Then came the late-summer days when we were actually packing up to move. Dad brought home boxes from Sun Valley, boxes that had held cake flour and motor oil and ski wax. We packed up our clothing and dishes. All we had to do was carry our things across the street, but I hated the packing.


The old house began to look empty as we began carrying things to the new place.


The new house was bright and cheerful. I loved the yellow kitchen, with its built-in plant shelves and glass-fronted display cupboard for Mom’s fancy glassware. I loved the window over the sink that looked straight up to Skyhigh, my name for the tallest of the Fourhills. And the old house now looked—just old. Moving our things out had uncovered its scars and imperfections.


I had not found its secret.


On the last morning, the very last morning before Dad would hand the key back to the new owner, Mom was clearing out what little was left in the attic of the old house. She came down the ladder with a roll of something in her arms and said, “Danny, would you like to go up into the attic for a while? You have to promise not to come down the ladder until I get back. I’m going to take this little rag rug over to the new house. I think this is the only thing of ours left here. When I come to get you, we will lock the door for the last time, together. All right?”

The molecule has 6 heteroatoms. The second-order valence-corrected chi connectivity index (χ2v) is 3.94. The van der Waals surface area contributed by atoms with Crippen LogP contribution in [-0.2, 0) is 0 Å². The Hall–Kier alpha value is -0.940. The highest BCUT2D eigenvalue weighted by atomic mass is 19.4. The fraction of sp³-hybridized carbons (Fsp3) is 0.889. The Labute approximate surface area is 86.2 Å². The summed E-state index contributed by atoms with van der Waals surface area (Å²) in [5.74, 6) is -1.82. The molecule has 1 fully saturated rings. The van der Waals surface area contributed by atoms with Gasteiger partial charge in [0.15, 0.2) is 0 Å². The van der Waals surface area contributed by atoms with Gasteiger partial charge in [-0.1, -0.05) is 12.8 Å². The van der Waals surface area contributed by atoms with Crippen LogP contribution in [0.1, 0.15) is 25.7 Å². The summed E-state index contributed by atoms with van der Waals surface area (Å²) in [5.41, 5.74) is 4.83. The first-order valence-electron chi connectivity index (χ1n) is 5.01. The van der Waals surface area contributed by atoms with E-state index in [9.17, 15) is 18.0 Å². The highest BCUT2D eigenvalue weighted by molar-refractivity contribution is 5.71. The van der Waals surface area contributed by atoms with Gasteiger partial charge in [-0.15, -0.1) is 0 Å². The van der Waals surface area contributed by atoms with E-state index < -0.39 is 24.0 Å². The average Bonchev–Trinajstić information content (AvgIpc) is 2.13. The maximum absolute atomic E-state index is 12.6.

I nodded, and Mom held the ladder while I climbed slowly up to the attic. I’m sure she knew I needed a little time alone to say goodbye to the house. I had never been in the attic. We little girls had not been allowed up there; I didn’t know why.


I pulled myself onto the dusty floorboards and stood for a long moment looking around. Nothing. Nothing at all was left here, not a thing that had been ours, and surely not a secret.


To the south, there was a small window at floor level, flooding sunshine everywhere. The attic felt warm and cozy, as if it were getting ready for a long, long sleep.